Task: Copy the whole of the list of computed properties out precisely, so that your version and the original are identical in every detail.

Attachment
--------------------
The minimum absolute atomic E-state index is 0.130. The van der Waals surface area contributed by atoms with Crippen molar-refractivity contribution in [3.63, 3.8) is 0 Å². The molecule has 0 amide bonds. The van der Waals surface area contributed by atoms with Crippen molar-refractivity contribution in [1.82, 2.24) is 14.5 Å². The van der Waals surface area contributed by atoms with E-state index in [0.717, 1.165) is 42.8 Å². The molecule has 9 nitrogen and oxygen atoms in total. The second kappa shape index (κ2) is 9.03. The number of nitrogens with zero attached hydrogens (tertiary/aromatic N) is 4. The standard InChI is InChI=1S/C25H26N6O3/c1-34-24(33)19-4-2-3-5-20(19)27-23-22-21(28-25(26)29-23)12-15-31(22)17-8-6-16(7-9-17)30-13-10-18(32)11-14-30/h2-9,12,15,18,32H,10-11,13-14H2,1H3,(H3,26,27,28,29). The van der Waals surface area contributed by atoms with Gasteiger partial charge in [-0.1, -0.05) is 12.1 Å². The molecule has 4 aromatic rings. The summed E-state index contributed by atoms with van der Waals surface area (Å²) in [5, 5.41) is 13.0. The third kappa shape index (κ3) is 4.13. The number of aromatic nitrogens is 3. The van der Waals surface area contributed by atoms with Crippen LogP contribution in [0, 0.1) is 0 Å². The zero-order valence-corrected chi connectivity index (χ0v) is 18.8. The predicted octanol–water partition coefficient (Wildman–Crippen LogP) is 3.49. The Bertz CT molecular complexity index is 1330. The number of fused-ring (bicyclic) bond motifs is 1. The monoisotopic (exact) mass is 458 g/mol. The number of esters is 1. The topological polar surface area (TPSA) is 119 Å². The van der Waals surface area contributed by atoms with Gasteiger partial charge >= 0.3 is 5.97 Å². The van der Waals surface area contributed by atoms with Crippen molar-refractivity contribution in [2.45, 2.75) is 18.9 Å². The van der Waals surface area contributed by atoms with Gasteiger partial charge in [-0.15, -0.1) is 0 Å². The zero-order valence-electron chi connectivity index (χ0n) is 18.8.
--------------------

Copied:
The minimum absolute atomic E-state index is 0.130. The van der Waals surface area contributed by atoms with Crippen molar-refractivity contribution in [3.63, 3.8) is 0 Å². The molecule has 0 amide bonds. The van der Waals surface area contributed by atoms with Crippen molar-refractivity contribution in [1.82, 2.24) is 14.5 Å². The van der Waals surface area contributed by atoms with E-state index in [0.717, 1.165) is 42.8 Å². The molecule has 9 nitrogen and oxygen atoms in total. The second kappa shape index (κ2) is 9.03. The number of nitrogens with zero attached hydrogens (tertiary/aromatic N) is 4. The standard InChI is InChI=1S/C25H26N6O3/c1-34-24(33)19-4-2-3-5-20(19)27-23-22-21(28-25(26)29-23)12-15-31(22)17-8-6-16(7-9-17)30-13-10-18(32)11-14-30/h2-9,12,15,18,32H,10-11,13-14H2,1H3,(H3,26,27,28,29). The van der Waals surface area contributed by atoms with Gasteiger partial charge in [-0.1, -0.05) is 12.1 Å². The molecule has 4 aromatic rings. The summed E-state index contributed by atoms with van der Waals surface area (Å²) in [5, 5.41) is 13.0. The third kappa shape index (κ3) is 4.13. The number of aromatic nitrogens is 3. The van der Waals surface area contributed by atoms with Crippen LogP contribution in [0, 0.1) is 0 Å². The zero-order valence-corrected chi connectivity index (χ0v) is 18.8. The predicted octanol–water partition coefficient (Wildman–Crippen LogP) is 3.49. The Bertz CT molecular complexity index is 1330. The number of fused-ring (bicyclic) bond motifs is 1. The monoisotopic (exact) mass is 458 g/mol. The number of esters is 1. The topological polar surface area (TPSA) is 119 Å². The van der Waals surface area contributed by atoms with Gasteiger partial charge >= 0.3 is 5.97 Å². The van der Waals surface area contributed by atoms with Crippen molar-refractivity contribution in [2.45, 2.75) is 18.9 Å². The van der Waals surface area contributed by atoms with Gasteiger partial charge in [-0.15, -0.1) is 0 Å². The zero-order valence-electron chi connectivity index (χ0n) is 18.8.